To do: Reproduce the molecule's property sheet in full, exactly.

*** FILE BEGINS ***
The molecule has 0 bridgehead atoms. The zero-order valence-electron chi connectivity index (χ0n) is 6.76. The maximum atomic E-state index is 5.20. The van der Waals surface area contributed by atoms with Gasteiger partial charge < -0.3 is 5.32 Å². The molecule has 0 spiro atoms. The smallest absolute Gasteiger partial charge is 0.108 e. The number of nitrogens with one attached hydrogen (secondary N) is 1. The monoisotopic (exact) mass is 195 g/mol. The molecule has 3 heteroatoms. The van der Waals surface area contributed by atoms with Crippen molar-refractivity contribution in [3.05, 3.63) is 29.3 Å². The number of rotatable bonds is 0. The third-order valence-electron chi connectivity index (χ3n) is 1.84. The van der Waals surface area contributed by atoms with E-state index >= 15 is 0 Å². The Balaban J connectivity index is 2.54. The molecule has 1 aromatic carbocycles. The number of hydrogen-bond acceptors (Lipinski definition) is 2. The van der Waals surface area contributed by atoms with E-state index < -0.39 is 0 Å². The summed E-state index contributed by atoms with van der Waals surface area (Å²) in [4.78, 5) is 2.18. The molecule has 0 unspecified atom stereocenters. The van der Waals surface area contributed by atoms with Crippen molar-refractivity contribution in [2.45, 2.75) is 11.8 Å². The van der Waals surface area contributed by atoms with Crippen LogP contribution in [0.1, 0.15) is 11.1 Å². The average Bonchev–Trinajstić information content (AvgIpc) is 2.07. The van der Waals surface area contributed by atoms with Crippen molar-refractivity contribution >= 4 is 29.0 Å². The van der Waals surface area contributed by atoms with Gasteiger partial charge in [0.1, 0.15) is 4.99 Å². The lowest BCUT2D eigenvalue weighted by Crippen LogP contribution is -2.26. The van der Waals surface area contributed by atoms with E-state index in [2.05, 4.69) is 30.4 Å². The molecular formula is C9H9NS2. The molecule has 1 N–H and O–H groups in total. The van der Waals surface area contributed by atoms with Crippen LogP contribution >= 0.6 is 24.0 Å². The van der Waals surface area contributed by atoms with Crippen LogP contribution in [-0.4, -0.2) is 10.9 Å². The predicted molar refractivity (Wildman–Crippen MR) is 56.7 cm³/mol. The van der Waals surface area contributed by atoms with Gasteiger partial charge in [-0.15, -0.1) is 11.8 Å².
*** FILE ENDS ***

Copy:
The molecule has 0 bridgehead atoms. The zero-order valence-electron chi connectivity index (χ0n) is 6.76. The maximum atomic E-state index is 5.20. The van der Waals surface area contributed by atoms with Gasteiger partial charge < -0.3 is 5.32 Å². The molecule has 0 spiro atoms. The smallest absolute Gasteiger partial charge is 0.108 e. The number of nitrogens with one attached hydrogen (secondary N) is 1. The monoisotopic (exact) mass is 195 g/mol. The molecule has 3 heteroatoms. The van der Waals surface area contributed by atoms with Crippen molar-refractivity contribution in [3.05, 3.63) is 29.3 Å². The number of rotatable bonds is 0. The third-order valence-electron chi connectivity index (χ3n) is 1.84. The van der Waals surface area contributed by atoms with E-state index >= 15 is 0 Å². The Balaban J connectivity index is 2.54. The molecule has 1 aromatic carbocycles. The number of hydrogen-bond acceptors (Lipinski definition) is 2. The van der Waals surface area contributed by atoms with E-state index < -0.39 is 0 Å². The summed E-state index contributed by atoms with van der Waals surface area (Å²) in [4.78, 5) is 2.18. The molecule has 0 unspecified atom stereocenters. The van der Waals surface area contributed by atoms with Crippen molar-refractivity contribution in [2.45, 2.75) is 11.8 Å². The van der Waals surface area contributed by atoms with Crippen LogP contribution in [0.1, 0.15) is 11.1 Å². The average Bonchev–Trinajstić information content (AvgIpc) is 2.07. The van der Waals surface area contributed by atoms with Crippen molar-refractivity contribution >= 4 is 29.0 Å². The van der Waals surface area contributed by atoms with Gasteiger partial charge in [0.1, 0.15) is 4.99 Å². The lowest BCUT2D eigenvalue weighted by Crippen LogP contribution is -2.26. The van der Waals surface area contributed by atoms with E-state index in [2.05, 4.69) is 30.4 Å². The molecular formula is C9H9NS2. The molecule has 1 N–H and O–H groups in total. The van der Waals surface area contributed by atoms with Crippen LogP contribution >= 0.6 is 24.0 Å². The van der Waals surface area contributed by atoms with Crippen LogP contribution in [-0.4, -0.2) is 10.9 Å². The predicted molar refractivity (Wildman–Crippen MR) is 56.7 cm³/mol. The van der Waals surface area contributed by atoms with Gasteiger partial charge in [-0.15, -0.1) is 11.8 Å².